How to Stop a Dog From Peeing in the House (Be Aware of The Issues!)
As a dog owner, there are few things more frustrating than coming home and seeing a wet spot on your carpet. You know your dog did it, because he keeps doing it, despite your best training efforts. Is there a way to get him to stop?
Why a Dog May Pee
There are several reasons why a dog may pee in the house. The most obvious one is that he simply hasn’t been able to fully grasp training – or in the case of some stubborn breeds, has not had the desire to learn. If this is the case, you need to be persistent with your training techniques and lovingly work with your dog to get him over the hump.
But what if your dog passed training with flying colors? Indeed, there are a few reasons why a fully trained dog may have started to urinate indoors on a regular basis, sometimes without warning. These reasons fall into two categories: behavioral problems, and medical problems.
Inappropriate Dog Urination and Behavior
When a trained dog regresses to indoor urination because of behavioral issues, it’s relating to a psychological or instinctual response. It is not because your dog suddenly “forgot” how to go pee where he’s supposed to. Your dog is smarter than that.
Also, it’s important to note that your dog will not go to the bathroom indoors to spite you, or because he’s mad because you didn’t give him your table scraps. While some of the behavioral causes may take on the appearance of the dog doing something mean, the reality is that your pooch does not know the concept of vindictiveness.
Behavioral urination could be split into two distinctive categories – marking and soiling. Marking is an instinctive behavior most often carried out by intact males used as a tactic to claim territory. This behavior can be triggered by numerous changes to a dog’s life, from significant things like a new baby or odd stuff like a new vacuum cleaner.
Soiling, on the other hand, is linked to a host of psychological issues. A common problem that falls under this umbrella is excited urination, which unsurprisingly is what happens when a dog pees because he’s super jazzed about something. The behavior is common in puppies – even trained ones – because they haven’t mastered bladder control.
Another form of behavioral tinkling involves submissive urination. This act is a dog’s way of letting you know that he respects your alpha dog status and that he doesn’t mean you any harm. You may see this type of behavior manifest in an adult rescue dog that comes to your home after a rough start to his life.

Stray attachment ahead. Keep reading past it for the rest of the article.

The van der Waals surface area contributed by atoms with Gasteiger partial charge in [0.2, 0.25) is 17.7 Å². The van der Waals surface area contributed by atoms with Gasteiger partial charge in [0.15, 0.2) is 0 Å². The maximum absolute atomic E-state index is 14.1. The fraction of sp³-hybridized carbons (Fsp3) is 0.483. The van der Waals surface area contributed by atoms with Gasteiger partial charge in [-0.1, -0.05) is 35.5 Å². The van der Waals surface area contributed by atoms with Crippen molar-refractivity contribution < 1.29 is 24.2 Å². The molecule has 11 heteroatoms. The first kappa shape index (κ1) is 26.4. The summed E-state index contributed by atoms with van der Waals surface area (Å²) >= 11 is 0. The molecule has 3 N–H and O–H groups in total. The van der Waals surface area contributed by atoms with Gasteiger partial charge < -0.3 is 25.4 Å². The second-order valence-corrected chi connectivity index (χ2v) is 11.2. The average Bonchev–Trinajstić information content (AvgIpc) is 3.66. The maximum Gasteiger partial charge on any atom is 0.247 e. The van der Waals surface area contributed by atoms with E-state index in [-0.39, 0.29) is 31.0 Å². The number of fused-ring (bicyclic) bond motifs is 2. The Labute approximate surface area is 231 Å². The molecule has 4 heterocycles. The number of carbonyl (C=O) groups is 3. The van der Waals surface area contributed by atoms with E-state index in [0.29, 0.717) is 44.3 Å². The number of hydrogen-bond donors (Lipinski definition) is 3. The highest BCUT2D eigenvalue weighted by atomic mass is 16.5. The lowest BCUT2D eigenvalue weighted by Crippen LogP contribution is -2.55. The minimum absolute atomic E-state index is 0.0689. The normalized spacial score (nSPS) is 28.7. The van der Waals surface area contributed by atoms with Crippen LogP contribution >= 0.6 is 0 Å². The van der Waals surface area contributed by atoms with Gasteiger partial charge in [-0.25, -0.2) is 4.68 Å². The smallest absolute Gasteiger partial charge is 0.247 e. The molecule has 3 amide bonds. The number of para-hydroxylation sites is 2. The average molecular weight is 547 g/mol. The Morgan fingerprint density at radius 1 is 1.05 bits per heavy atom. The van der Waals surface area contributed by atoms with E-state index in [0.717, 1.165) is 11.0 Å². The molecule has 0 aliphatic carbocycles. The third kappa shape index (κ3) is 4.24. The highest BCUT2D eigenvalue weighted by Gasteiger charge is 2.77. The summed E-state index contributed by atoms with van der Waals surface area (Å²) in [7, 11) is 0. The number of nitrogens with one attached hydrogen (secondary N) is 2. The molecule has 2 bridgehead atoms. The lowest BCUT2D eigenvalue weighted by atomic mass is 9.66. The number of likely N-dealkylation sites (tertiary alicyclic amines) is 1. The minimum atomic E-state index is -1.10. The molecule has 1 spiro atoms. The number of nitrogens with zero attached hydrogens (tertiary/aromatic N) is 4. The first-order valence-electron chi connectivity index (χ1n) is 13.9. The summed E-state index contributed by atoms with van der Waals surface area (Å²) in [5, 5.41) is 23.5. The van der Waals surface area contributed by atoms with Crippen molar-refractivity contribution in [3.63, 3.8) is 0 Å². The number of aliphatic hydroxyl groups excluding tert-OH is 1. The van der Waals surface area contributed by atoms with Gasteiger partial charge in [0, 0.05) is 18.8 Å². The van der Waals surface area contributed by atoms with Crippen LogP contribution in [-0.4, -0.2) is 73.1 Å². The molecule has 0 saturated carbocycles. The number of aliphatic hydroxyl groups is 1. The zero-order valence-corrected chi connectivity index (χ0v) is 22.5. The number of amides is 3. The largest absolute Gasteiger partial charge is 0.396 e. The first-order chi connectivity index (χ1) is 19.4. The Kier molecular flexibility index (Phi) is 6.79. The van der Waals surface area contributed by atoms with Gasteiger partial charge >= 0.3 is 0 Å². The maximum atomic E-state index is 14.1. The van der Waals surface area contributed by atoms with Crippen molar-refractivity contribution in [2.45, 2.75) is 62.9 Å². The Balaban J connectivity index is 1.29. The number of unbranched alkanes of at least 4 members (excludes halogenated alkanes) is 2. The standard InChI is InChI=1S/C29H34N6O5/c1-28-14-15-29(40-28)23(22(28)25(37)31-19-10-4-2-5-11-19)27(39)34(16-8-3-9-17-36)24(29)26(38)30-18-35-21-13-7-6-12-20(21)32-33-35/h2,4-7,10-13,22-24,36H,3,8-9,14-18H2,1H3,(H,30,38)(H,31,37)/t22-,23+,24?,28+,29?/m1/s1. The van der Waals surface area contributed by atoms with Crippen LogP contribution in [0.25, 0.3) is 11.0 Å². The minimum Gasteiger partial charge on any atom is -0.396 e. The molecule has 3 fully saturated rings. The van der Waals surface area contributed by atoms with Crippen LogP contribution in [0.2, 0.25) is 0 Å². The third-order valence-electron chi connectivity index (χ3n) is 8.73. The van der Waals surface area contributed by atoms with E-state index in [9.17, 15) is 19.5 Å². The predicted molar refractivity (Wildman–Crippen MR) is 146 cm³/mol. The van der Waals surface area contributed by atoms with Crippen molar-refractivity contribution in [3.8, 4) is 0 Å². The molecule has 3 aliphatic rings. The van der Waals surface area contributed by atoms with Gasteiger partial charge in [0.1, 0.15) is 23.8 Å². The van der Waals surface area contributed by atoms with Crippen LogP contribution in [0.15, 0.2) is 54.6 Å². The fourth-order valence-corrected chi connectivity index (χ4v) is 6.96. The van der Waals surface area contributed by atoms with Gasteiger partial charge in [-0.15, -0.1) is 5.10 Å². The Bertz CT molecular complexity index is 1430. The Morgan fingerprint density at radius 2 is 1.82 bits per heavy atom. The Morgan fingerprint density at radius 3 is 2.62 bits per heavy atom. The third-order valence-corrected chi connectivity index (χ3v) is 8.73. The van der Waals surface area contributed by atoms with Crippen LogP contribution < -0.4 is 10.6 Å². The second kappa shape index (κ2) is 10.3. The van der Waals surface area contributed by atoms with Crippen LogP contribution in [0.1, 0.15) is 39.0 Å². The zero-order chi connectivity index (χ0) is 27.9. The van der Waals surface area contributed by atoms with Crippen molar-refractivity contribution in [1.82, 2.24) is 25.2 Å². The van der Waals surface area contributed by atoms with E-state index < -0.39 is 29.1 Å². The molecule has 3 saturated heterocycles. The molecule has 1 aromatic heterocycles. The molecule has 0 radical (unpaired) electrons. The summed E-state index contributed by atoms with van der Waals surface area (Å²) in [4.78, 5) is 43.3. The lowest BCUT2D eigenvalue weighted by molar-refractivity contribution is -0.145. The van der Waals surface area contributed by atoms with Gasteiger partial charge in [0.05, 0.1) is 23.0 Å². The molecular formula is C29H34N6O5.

Separation anxiety can also be a root of indoor urination if you're leaving your pooch home for extended periods of time. The cause of this behavioral issue may look like spiteful behavior since it's associated with a dog being upset because he's separated from his owners. However, this behavior is driven by a need to cope with his own nervousness.
If your dog suffers from behavioral-related urination problems, your best bet is to re-introduce him to certain training methods in order to correct the issues. This may take some time and patience on your end, but you should see results if you hang in there. If you don’t, you may want to consider enlisting professional help.
Urination and Medical Issues
There are times that your dog’s indoor urination is symptomatic of a bigger medical problem. The older your pup gets, the more this could be a legitimate concern. With that being said, keep in mind that medical problems are not solely subject to senior pooches.
The conditions that your four-legged friend may have if he's urinating are wide-ranging, to say the least. Some of the issues are relatively mild, such as a bad reaction to their dog food. Others are significantly more serious, such as diabetes, kidney tumors, or brain disease.
How your dog pees indoors could provide you with a clue as to what may be going on with his body. For instance, if your puddle of pooch tends to show up in the spot where your dog sleeps, it could be a case of incontinence. If you notice that he’s in great discomfort whenever he tries to urinate, he could be suffering from bladder stones.
What You Should Do If You Suspect a Medical Problem
The first thing you should do the moment you think something is medically wrong with your dog is take him to the veterinarian. You should never wait to see if an issue would clear up on its own. Your dog can’t tell you what’s wrong with him, so you shouldn’t take chances on the severity of the potential condition.
Once you’re at the vet, you can expect your pooch to undergo a battery of tests to eliminate certain issues. When the actual cause is pinpointed, your vet will work with you and the dog to create a treatment regimen. Factors like age, breed, and condition severity all play into how this regimen may be shaped.
Caring for your Dog Once the Problem has been Determined
Again, if it’s determined that your dog is peeing in the house due to a behavioral issue, it’s wise to go back to the drawing board and re-train your pooch. When you do, don’t forget to approach things with a gentle, loving hand. Remember, your dog isn’t doing this out of spite – he loves you too much to do anything like that!
If it is a medical issue, treat him as gently as you can until the treatment is over and the problem has been resolved. Since your dog can’t speak, assume that your pooch is in a varying degree of discomfort and act accordingly.
Regardless the cause, remember he’s your buddy above all else, and that he loves you. By taking care of him properly, be it through re-training or giving him the medical treatment he needs, you are showing him that you love him right back.